There has always been a reason to feel different. When I was five we moved to Louisiana, and it was my strange Alabama accent--the way I said "niiiight". When I was nine it was my light skin and freckles in a land of dark skinned beauties when we moved to India. I was also left-handed, which was taboo there. After several months had passed and my home-schooling materials still had not arrived, the "she is different" list grew again.
I ended up moving to southern India to live with another family in order to go to a private school there. This family was a logical choice. They had two daughters around my age and an infant son. The parents were very kind. The girls were not. I shared the infant's bedroom and cried myself to sleep every night for three months.
We moved around many times during my childhood. By the time I was in the seventh grade, we had left India, returned to the States for a year, and then moved to Bangkok, Thailand. I was convinced that making friends was a useless endeavor, because leaving was certainly in the near future. So I made my parents and myself miserable that year, refusing even to try to fit in.
Thankfully, there was a small group (comparatively) of other youth who were just like me. We were foreigners. We were Christians. Our parents were missionaries. And I began to trust. I think perhaps that is one reason why I hold the memories I made during the five years we lived in Thailand (although we moved houses four times, my friends remained) as some of the most precious. I went to an International High School where "being different" was the norm! Everyone who attended that school was different from the native Thai people. It was exciting every year to see the new faces of students who had just moved there from different lands. My graduating class had 108 students from 21 different countries.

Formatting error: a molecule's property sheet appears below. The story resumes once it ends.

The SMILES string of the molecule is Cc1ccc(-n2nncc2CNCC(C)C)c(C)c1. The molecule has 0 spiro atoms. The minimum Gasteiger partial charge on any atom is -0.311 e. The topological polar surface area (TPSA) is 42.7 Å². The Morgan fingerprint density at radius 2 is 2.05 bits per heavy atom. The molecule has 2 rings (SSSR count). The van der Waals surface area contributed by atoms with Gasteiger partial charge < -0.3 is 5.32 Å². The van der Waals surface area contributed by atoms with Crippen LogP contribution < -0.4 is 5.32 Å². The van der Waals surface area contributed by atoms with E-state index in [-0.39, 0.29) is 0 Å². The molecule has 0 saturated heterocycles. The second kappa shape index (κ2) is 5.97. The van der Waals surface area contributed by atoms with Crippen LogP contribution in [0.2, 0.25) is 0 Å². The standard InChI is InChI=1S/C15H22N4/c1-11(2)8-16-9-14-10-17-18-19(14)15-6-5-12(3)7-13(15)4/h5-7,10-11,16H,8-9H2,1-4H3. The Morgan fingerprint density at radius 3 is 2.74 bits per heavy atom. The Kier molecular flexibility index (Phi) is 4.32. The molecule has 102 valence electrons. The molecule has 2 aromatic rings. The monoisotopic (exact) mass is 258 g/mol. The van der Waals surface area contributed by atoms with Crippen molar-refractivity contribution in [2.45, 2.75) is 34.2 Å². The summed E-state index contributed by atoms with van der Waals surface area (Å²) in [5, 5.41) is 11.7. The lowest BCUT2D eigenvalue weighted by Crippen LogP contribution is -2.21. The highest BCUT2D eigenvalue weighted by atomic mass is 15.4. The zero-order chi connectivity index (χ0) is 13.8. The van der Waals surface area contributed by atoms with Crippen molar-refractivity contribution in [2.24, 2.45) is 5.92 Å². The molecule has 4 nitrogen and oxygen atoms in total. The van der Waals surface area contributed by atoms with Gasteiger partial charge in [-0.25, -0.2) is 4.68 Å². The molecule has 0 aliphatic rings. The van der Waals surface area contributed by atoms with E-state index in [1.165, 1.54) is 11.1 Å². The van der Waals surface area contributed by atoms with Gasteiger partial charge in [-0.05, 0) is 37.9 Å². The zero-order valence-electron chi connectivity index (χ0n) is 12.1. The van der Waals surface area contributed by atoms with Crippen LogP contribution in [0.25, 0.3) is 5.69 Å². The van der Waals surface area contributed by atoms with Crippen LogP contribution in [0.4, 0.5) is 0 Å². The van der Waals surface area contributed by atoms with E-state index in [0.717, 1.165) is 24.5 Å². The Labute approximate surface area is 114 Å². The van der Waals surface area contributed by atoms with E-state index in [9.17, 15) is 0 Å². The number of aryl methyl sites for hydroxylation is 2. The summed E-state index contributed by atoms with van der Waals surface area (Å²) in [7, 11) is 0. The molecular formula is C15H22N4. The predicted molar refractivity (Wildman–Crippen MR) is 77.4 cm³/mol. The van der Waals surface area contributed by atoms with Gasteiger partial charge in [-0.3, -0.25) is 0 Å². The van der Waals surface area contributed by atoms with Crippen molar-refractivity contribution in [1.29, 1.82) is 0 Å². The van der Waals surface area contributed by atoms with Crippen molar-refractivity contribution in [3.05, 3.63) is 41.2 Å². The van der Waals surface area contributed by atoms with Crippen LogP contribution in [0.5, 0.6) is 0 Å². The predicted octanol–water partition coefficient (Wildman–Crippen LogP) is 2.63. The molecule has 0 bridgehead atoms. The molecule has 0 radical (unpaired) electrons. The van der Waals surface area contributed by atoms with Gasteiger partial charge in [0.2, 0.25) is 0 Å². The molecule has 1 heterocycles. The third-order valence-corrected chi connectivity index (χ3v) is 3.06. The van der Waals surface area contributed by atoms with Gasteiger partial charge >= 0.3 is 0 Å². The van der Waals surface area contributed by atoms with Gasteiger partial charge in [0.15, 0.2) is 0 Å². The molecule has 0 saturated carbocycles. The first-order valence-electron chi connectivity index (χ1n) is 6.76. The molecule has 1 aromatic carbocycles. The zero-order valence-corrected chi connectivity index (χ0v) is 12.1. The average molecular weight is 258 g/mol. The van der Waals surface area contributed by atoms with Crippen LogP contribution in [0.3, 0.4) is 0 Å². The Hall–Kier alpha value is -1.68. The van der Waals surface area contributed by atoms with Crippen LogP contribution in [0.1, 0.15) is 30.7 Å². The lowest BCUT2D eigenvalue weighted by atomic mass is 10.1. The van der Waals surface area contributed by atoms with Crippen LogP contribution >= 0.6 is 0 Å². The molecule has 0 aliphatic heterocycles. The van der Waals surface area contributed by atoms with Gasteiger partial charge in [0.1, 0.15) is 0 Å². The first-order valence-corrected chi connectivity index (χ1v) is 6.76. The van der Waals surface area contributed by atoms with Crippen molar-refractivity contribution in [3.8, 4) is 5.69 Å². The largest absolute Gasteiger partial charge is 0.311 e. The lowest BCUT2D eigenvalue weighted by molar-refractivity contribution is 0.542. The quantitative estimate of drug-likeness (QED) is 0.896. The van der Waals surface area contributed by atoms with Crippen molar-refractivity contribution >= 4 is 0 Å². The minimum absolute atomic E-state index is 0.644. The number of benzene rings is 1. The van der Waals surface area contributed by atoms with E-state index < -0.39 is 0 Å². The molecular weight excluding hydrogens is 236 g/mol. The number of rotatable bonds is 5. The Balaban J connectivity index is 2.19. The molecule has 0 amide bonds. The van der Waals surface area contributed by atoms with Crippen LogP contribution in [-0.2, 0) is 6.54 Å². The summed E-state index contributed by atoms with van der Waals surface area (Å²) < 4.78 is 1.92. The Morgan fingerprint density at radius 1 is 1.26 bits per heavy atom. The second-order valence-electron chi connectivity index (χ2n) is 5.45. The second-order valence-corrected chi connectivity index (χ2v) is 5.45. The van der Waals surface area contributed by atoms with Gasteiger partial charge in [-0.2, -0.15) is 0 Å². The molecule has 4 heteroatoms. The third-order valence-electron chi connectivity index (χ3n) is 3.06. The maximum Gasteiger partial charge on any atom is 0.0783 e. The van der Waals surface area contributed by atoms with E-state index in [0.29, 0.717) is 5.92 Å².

Then in 1989, I graduated and returned to the States---and was bombarded with change again. Now I was surrounded by people who looked like me, but certainly didn't think like me, or even sound like me with their thick southern accents. I moved to a place where everyone in the town had lived there their whole lives.
Those scars of feeling left out run deep. It has molded my character into one whose greated fear is rejection, and whose greatest desire is to belong. But it has also allowed me to build an inner strength, to know that I can overcome challenges, be successful, reach goals, if I work hard enough. I don't have to rely on others to do it for me. I love my family and certainly appreciate my friends. I have now lived in the same town for almost twenty years. I have roots here, and while there are still times when my world-view clashes with the consensus, and those demons of being unloved rear their heads, I have built a life.
I have also realized that everyone is different. It sounds cliche, but really it's true. Our personal stories, our hopes and dreams, our struggles and defeats make us unique individuals. So rather than ostracize those differences, we should embrace them.